The high cost of housing is preventing British founders from starting and scaling their companies according to a new report. Endorsed by 60 business leaders, including Entrepreneur First’s Matt Clifford MBE, Yo Company’s Simon Woodroffe OBE and Enterprise Nation’s Emma Jones CBE, it makes the case that a failure to build enough new homes is threatening the U.K.’s European startup crown.
In the U.S., Silicon Valley has seen a post-pandemic exodus as entrepreneurs and investors have fled to lower-cost cities such as Miami and Austin. London may be Europe’s startup capital, creating more than a third of all European unicorns, but high housing and office rents are causing founders to lose top talent to European cities like Berlin and Paris.
One founder, Anne-Laure Le Cunff of wellness startup Ness Labs, complained: “Early-stage founders and small businesses are the fuel driving our economy. And yet, many cannot afford the space they need to start and grow their business.” She hopes that “the U.K. can keep on attracting the best talent and encouraging entrepreneurial risk by addressing the extremely high cost of housing and office space that’s currently hindering our growth.”
The cost of renting a one-bedroom apartment in London is 63% higher than in Paris, 30% higher than in Amsterdam, and 90% higher than in Berlin. Rents in other U.K. startup hubs such as Oxford, Cambridge, and Bristol are also high by international standards. As a result, British startups are forced to pay substantially higher wages to attract foreign talent from Europe to compensate for high rents. Office costs are a problem too. Renting a square foot of office space in London’s West End is twice as expensive as in Midtown Manhattan.
Report author Aria Babu believes the U.K. is squandering its natural advantages for entrepreneurship because of this: “We have the City, world-class universities and an entrepreneurial culture, but high rents in places like London, Oxford and Cambridge are making European rivals like Berlin, Paris and Amsterdam more inviting places to move. If Britain is to remain a thriving startup capital, then housing urgently has to become more affordable.”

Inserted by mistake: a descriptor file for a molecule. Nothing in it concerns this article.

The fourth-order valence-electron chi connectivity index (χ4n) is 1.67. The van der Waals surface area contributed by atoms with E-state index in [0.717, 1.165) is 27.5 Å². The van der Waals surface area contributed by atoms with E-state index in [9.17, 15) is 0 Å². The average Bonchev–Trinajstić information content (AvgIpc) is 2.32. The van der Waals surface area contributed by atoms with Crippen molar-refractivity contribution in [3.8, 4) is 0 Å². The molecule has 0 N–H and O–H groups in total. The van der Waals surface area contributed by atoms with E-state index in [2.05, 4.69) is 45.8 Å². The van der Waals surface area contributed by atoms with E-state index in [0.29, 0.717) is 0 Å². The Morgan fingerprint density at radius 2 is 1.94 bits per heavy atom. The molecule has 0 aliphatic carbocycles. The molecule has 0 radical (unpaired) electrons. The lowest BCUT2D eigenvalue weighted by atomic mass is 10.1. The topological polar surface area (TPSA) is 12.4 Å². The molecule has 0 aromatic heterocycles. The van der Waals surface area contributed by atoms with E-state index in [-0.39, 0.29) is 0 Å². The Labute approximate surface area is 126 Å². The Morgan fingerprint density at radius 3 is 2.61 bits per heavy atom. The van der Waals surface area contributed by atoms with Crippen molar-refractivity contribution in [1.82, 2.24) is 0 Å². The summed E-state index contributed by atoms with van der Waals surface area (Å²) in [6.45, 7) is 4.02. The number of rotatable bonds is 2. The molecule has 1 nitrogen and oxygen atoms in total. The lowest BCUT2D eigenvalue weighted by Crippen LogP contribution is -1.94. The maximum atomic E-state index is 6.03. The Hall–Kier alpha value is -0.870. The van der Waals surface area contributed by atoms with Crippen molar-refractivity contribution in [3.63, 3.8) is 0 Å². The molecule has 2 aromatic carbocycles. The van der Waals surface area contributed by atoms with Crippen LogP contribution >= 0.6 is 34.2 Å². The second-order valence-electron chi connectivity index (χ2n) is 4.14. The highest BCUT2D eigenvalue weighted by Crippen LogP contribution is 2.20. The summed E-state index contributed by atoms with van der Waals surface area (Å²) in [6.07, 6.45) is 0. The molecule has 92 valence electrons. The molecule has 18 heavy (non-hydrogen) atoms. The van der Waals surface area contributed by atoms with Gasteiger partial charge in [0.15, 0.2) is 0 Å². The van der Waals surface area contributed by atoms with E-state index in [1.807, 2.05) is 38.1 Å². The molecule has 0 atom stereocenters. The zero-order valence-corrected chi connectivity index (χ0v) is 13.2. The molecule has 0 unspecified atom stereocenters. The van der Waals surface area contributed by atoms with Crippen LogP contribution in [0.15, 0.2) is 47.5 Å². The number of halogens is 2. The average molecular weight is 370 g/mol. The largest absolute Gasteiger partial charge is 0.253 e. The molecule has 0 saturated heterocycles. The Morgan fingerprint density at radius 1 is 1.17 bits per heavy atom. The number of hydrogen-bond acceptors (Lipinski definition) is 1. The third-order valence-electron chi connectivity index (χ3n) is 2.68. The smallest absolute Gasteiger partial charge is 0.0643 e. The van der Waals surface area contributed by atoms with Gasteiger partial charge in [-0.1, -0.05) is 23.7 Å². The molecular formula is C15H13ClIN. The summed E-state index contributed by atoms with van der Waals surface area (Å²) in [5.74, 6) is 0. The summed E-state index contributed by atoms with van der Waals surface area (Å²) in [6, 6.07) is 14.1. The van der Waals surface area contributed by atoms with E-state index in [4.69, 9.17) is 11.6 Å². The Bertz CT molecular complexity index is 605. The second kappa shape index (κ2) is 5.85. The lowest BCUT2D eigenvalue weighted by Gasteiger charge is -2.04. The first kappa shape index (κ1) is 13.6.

Babu blames the failure to build enough on “decades of policy choices in the U.K., driven by strong political incentives, that have led to planning rules which restrict development or push it to the wrong places.”
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As well as making British entrepreneurs less competitive, high housing costs are damaging productivity by disincentivising workers from moving to the places where their earning power is highest. For example, a research scientist earning £45,000 working in biotech in Cambridge would be over £1,000 per month worse-off after housing costs than an insurance professional earning £35,000 in Blackpool.
The failure to tackle housing costs means the U.K. is missing out on the benefits of clustering. When entrepreneurs and skilled workers live near each other, they are more likely to share ideas, useful connections across fields, and start businesses.
To reduce housing costs and support entrepreneurship, the founder-backed report calls on the Government to deliver on planning reform in the upcoming Levelling Up bills. The suggestions include support for the Michael Gove-endorsed idea of allowing suburban streets to vote to grant street-wide permission to densify. The report also advocates greater flexibility to switch between use classes and build on low-quality agricultural land near train stations.